Children's Literature - Jeanna Potts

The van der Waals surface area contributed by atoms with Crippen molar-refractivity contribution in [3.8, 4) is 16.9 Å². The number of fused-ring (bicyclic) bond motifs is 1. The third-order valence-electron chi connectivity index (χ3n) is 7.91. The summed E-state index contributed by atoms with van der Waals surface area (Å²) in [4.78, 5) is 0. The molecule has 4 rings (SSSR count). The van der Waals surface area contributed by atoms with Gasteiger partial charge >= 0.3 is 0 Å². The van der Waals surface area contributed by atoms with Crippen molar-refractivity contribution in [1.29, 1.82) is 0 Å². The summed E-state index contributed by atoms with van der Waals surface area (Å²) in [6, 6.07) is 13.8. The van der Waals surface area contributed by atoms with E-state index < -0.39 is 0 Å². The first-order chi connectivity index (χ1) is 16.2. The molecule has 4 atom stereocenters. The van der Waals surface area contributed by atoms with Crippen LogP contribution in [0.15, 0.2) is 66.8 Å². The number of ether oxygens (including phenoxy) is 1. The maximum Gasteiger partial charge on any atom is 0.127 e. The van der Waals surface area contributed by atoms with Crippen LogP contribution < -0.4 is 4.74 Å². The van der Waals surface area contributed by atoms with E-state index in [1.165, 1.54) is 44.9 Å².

There is always another side to a story. The original story has King Cronus being an evil character who swallows his children when they are born. This book tells Cronus’s side of the story, explaining that swallowing his children was to maintain the peace and status quo of his empire. In Greek mythology, the Sky foretold that Cronus’s children would one day overthrow him, so Cronus swallows five of his children at birth. Cronus had cut his father with a sickle because his father, the Sky, had strictly controlled everyone and everything. Cronus wants to be a better ruler. After killing his father, he frees his brothers and sisters. The Titans and Giants enjoy life and live peacefully with humans. Things are going well, but Cronus is afraid that his father’s prophecy would come true and his children will overthrow him. Cronus claims he wants to preserve the happiness and peace that exists under his reign. Cronus thinks he has swallowed his last child Zeus, but his wife tricks him by wrapping a stone that Cronus swallows thinking it is his child. Zeus returns as an adult and tricks Cronus into drinking a tea that causes him to “burp” up his children. The children come out as grown adults. Zeus and his other children begin fighting; and there is war between Zeus, the Cyclops, the Olympians, and humans. Cronus’ father’s prediction comes true. Cronus’s children rise against him, and war ensues. The story may contain descriptive passages, such are swallowing children, which are not suitable for young children. The book contains guidelines for integrating it with Common Core critical thinking skills. It also contains a glossary, a book bibliography, and a list of related internet sites. Reviewer: Jeanna Potts; Ages 4 to 9.